With the season finale of "Friday Night Lights" airing on DirecTV on Wednesday, Variety's Stuart Levine (who reviews the last episode here) and Jon Weisman chatted with red eyes and heavy hearts about the show facing the end of its three-year run — and how much "Friday Night Lights" could offer if it were to connect on a Hail Mary bid for a fourth season. Caution: Spoliers aplenty if you've been waiting to watch the third season on NBC, beginning Friday.
Jon: We know the writing's on the wall, but could this really be goodbye? Throughout season three, the show adjusted to — and even embraced — the departure of characters like Smash Williams and Jason Street, and ended its 13-episode campaign on a narrative high point. Eric, Tami, Buddy, Tim, Landry, Julie give the series a core of long-running characters, buoyed by such recent additions like J.D. (and his family) and Devin (the bass player in Landry's band), to launch a fourth season. Plus, the reassignment of Eric to a rival high school creates a natural story arc. There's just that small matter of an audience …
Stu: At some point, business will defeat creative and the show won't be able to come back. There's just not enough viewers (650,000 per episode, according to DirecTV) to keep the accountants at bay. And while it's incredibly tough to think about saying goodbye to all our friends in Dillon, there is something to be said about going out on top. Sure, a fourth season could offer a lot about the charcters and story arcs you mentioned, but will it be the same show? And will head writer Jason Katims and his talented scribes be able to keep up the great work? Well, looking at what they've accomplished in three seasons, there's little doubt they certainly could, but I couldn't bear the thought of watching characters that didn't matter to me as much as the ones that arrived when the show premiered in 2006.
Jon: I guess I'd say if the opportunity somehow arose for a fourth season, why live in fear? Do we regret that the show has been on the past two years, even though the first season remains the show's best? Put it this way: If "Lights" had a 2009-10 pickup, we wouldn't say it should be canceled.
But certainly, it's going to take a white knight to make this conversation anything more than theoretical. If I were leading the Save Friday Nights Committee, I'd start the campaign right now, with the show taking its final bow on NBC (where the third season will reprise) starting Friday. How often, after all, has a network show come pre-approved by even a small sample of the public?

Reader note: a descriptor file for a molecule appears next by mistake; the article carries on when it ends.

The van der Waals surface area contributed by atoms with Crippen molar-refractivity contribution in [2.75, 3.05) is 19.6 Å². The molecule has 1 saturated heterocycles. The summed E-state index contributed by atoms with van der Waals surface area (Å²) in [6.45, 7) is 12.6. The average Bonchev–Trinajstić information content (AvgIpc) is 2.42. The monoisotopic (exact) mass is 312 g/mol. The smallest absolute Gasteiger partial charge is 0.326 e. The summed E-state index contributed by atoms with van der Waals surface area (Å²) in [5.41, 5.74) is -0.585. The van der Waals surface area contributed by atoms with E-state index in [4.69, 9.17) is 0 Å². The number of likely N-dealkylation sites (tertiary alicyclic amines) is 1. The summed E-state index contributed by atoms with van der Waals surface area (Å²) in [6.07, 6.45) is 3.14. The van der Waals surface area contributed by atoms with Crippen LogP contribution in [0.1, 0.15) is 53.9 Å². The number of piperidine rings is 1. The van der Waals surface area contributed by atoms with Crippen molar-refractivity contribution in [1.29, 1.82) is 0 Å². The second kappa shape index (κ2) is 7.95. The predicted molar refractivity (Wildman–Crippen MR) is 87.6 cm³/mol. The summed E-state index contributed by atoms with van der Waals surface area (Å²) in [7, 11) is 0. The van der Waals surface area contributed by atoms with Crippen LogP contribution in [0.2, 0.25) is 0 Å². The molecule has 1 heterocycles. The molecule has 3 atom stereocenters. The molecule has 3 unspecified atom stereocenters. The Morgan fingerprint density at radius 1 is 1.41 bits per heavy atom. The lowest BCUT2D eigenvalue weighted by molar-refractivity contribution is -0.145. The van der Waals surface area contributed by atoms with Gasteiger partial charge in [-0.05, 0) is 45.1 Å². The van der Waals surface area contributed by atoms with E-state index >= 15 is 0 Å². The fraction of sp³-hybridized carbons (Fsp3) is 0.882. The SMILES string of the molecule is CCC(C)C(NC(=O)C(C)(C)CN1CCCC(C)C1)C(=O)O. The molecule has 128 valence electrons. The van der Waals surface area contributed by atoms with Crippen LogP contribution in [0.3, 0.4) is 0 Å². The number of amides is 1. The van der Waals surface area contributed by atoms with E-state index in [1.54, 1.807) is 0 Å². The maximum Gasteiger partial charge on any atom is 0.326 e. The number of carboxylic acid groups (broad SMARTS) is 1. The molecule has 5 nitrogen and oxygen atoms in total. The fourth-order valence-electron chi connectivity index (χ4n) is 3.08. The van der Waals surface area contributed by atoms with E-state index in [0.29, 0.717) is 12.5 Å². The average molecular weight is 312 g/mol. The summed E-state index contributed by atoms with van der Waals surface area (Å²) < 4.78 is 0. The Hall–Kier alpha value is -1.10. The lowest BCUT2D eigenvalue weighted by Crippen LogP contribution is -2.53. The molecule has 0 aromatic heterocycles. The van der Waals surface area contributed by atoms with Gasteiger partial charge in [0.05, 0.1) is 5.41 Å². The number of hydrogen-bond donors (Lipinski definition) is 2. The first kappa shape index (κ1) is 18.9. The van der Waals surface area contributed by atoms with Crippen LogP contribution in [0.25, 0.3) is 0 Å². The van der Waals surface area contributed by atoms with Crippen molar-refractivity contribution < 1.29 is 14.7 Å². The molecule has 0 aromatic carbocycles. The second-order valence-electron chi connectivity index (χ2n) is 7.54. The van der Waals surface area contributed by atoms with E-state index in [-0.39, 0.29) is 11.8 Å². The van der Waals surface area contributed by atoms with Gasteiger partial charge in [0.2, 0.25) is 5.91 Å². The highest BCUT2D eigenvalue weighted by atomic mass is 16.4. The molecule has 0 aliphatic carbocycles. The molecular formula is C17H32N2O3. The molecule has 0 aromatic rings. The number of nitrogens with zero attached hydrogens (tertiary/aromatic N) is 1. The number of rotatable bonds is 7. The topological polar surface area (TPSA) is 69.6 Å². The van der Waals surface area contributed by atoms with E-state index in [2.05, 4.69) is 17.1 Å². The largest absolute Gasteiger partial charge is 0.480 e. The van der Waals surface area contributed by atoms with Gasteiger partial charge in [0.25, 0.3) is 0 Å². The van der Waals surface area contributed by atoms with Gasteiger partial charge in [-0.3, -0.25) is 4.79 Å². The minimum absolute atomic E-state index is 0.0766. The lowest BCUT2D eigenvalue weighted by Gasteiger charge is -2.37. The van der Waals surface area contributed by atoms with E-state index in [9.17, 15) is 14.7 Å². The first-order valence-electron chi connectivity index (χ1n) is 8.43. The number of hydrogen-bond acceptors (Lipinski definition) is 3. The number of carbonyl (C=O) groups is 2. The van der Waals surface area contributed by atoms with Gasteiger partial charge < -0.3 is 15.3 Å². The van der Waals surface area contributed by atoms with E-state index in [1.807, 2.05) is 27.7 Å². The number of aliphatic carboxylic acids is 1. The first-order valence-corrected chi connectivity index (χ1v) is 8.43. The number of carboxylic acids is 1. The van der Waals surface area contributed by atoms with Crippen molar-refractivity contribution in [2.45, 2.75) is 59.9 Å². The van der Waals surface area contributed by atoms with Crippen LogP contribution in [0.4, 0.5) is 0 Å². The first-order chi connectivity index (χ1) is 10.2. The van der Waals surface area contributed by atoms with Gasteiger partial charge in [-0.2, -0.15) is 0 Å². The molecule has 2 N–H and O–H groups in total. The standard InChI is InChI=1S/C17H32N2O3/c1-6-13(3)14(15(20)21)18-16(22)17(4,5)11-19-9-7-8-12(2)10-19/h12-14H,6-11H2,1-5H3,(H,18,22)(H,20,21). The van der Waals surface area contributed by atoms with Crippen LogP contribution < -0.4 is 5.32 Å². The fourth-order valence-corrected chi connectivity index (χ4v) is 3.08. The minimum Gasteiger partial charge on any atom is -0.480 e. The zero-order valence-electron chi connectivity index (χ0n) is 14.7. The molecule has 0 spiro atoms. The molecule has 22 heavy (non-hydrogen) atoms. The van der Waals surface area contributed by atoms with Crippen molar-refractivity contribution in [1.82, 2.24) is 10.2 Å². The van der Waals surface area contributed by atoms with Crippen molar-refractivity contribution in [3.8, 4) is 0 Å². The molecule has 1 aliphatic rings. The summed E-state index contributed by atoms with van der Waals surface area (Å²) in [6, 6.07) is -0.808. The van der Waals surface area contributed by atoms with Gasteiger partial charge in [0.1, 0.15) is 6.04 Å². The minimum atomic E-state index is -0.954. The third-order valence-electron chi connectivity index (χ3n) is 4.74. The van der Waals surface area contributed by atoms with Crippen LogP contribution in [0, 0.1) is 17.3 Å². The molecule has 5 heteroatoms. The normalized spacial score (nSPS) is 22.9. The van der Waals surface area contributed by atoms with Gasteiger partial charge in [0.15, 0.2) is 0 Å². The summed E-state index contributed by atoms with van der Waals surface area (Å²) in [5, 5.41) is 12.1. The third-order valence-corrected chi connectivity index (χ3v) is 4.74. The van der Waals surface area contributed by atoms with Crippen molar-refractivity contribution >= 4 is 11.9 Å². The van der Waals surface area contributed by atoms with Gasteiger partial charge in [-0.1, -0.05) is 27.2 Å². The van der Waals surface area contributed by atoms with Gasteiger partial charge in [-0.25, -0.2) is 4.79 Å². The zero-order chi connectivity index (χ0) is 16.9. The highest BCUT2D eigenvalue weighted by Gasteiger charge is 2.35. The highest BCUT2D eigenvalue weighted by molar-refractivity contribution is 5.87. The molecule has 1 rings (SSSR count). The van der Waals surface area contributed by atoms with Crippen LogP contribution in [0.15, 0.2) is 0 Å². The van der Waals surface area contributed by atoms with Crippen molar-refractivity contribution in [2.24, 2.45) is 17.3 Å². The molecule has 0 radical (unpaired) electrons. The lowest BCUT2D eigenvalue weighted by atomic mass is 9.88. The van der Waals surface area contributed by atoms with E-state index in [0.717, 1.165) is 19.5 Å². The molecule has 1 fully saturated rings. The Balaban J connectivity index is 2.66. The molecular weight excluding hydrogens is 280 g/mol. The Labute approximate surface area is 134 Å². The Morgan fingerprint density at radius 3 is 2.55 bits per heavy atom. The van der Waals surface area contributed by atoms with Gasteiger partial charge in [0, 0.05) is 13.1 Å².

Stu: Yeah, certainly NBC could do a lot a worse than bringing back "Friday Night Lights," even though they know it'll get a small aud.
Changing subjects for a sec, what are some of your favorite moments from the three seasons? I was thinking about that the other day, and a lot of Matt Saracen scenes popped into my head, especially the one where Coach Taylor goes to his house in season two as he's laying in the bathtub, with the weight of the world on his shoulders — caring for his ill grandma, replaced as quarterback, his dad stationed in Iraq.
In more generic terms, I also love it whenever Coach Taylor gathers his players and begins a speech with "Gentlemen …." No matter what he has to say, it carries such gravitas that you feel you're part of the team and are hanging by every word.
Jon: First scene that comes to mind is the visceral threat you felt in the first-season episode when the team bus was pulled over by cops after a victory over a school (and referees), where racism filled the air. I can't think of many moments in my entire life of television watching that felt so tense.
At the same time, I'd also say the lighter moments between Eric and Tami, often in an episode that would also find them sparring, warmly fill my memories of the show. "FNL" managed to make their relationship both idealistic and realistic — really quite something.
I did truly enjoy the Matt Saracen arc, highlighted by the bathtub scene that you mention — heck, there wasn't much about the show I didn't enjoy. I'd say my biggest love-hate relationship was with how the writers treated Landry and Tyra. Their relationship was one I adored — it truly moved me how Landry won her over — but it hurt how little the writers seemed to trust moving that relationship forward, instead choosing to repeatedly break them up (most notably with the misguided manslaughter storyline) and force Landry to win her back over and over again. The show that gave you Eric and Tami could have also given us one high school relationship with some staying power. Yes, high school is chaotic, but if Tim and Lyla is your most stable couple, maybe you're being too tough.
Stu: Yeah, that scene was chilling, and it brought to the forefront all the challenges that Tyra faced, though she did create some drama on her own. I also loved the episode where assistant coach Mac is accused of making racist statements. Really powerful stuff.
But, for sheer joy, I'll say my all-time favorite is "Mud Bowl," which aired near the end of the first season. When the Panthers can't play at home because of a nearby explosion, they end up playing for the right to play for state in an abandoned field in the middle of a cow pasture, in a driving rainstorm as the players are sloshing and sliding all over. It was pure exultation, playing for nothing but love of the sport.
Jon: The point is, we could spend all day and not run out of great "FNL" moments to rehash. Whatever happens, this is a classic show that will only grow in stature as time passes.